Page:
2 timeless hacks for distracted minds
Ulaanbaatar looks like a word signalling the start of a fantasy novella; in fact it’s the capital of Mongolia. I remember learning this from a cryptic clue:
“Banal tour around capital” (9)
The first two words form a pair that feels too strange to be useful: what sort of tour could be called banal? Immediately the mind is served with too many slippery possibilities. Better to notice that the pair comprises nine letters (the same required by the clue), and is followed by a classic “anagram indicator” (in the word “around”). This tells us we’re meant to take the letters b-a-n-a-l-t-o-u-r and jiggle them until we’ve something resembling a “capital”. The problem is that in this case the city name is one that’s all too infrequently encountered by your average fan of cryptic crosswords. Even wizzened veterans of Sporcle.com’s geography quiz may fail to recognise it.
Cryptics are almost a century old, and feature often in literature. Authors tend to suffer the duopoly of A) exaggerated fondness for wordplay and B) desperation for plot devices, that see them reaching for toys like these. Solving them requires us to walk the tightrope and balance left-right brain activity, as we use one hemisphere to follow the specific rules & conventions of the game whilst being take creative, experimental risks with the other. It can very often resemble Philip Pulman’s descriptions of how Lyra uses the alethiometer: a feeling of looking at something without staring directly; holding it just on the periphery of your field of vision so it resolves into not just its visual image but into the potential meanings of that image in the context of everything else going on at the same time.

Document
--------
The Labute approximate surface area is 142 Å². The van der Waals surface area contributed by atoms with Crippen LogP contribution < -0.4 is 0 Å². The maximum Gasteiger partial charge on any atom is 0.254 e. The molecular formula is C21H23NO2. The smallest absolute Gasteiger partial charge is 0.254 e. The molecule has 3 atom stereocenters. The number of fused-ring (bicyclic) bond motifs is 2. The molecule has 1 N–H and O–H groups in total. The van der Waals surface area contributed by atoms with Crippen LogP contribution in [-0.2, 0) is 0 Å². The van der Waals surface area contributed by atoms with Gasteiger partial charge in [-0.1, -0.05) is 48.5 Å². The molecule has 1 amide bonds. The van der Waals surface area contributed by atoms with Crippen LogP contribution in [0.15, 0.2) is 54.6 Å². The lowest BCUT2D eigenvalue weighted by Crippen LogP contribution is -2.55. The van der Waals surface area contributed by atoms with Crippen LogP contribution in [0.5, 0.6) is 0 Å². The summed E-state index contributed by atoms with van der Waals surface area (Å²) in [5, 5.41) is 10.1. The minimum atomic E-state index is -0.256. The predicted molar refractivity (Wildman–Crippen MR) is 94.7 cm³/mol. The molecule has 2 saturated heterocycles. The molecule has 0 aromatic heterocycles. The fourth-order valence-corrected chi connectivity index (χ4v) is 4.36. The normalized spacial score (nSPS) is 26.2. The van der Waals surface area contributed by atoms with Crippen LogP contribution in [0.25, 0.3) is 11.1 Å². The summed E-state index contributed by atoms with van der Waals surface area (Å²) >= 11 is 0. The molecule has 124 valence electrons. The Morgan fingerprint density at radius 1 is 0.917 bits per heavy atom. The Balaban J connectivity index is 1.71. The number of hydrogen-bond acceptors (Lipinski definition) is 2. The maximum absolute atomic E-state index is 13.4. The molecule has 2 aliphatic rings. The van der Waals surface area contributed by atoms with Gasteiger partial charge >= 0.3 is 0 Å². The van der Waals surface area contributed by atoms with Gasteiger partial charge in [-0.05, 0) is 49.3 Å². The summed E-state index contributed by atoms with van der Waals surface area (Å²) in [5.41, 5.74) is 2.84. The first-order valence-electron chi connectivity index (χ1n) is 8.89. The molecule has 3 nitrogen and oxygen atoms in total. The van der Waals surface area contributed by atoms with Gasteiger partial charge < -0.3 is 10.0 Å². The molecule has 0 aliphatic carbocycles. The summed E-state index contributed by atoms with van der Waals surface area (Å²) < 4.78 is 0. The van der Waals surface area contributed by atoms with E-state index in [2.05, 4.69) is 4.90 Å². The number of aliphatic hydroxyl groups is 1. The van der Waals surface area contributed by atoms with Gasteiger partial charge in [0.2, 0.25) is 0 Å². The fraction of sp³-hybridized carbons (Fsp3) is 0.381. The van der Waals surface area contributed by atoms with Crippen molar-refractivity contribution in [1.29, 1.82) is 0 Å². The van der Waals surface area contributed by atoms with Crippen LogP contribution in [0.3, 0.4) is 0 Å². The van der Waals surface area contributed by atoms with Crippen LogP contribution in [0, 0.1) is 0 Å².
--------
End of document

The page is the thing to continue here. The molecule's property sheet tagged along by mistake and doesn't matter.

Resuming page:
In this way each of us can gain a deeper understanding of something by holding it at arm’s length, examined in just enough detail that we “get it” without “getting lost” in the weeds of the detail.
A further trick for which any human can reach, is the harnessing of exhaustion itself. Nothing can prepare us for those slumping moments getting in from a long day, or a poor night’s sleep. But we can lean into these moments and perform a sort of turning of the tide. Not reversing its flow from high to low, in to out, but swivel its compass so we’re headed due north instead of due south. Do some activity that thrives on the exhaustion, something that calls for us to be lain horizontal for a few minutes. Some folks find reading words on a page or screen is too much efort at these times, so there’s always the ear as recepticle: pick a podcast or tune into a radio station.
The propulsion we receive from aural stimulation is not insignificant, especially if somewhere there’s music in the mix. Its ability to blend chaos with order to generate meaning, can force us through a fearful exhaustion and get us moving once more.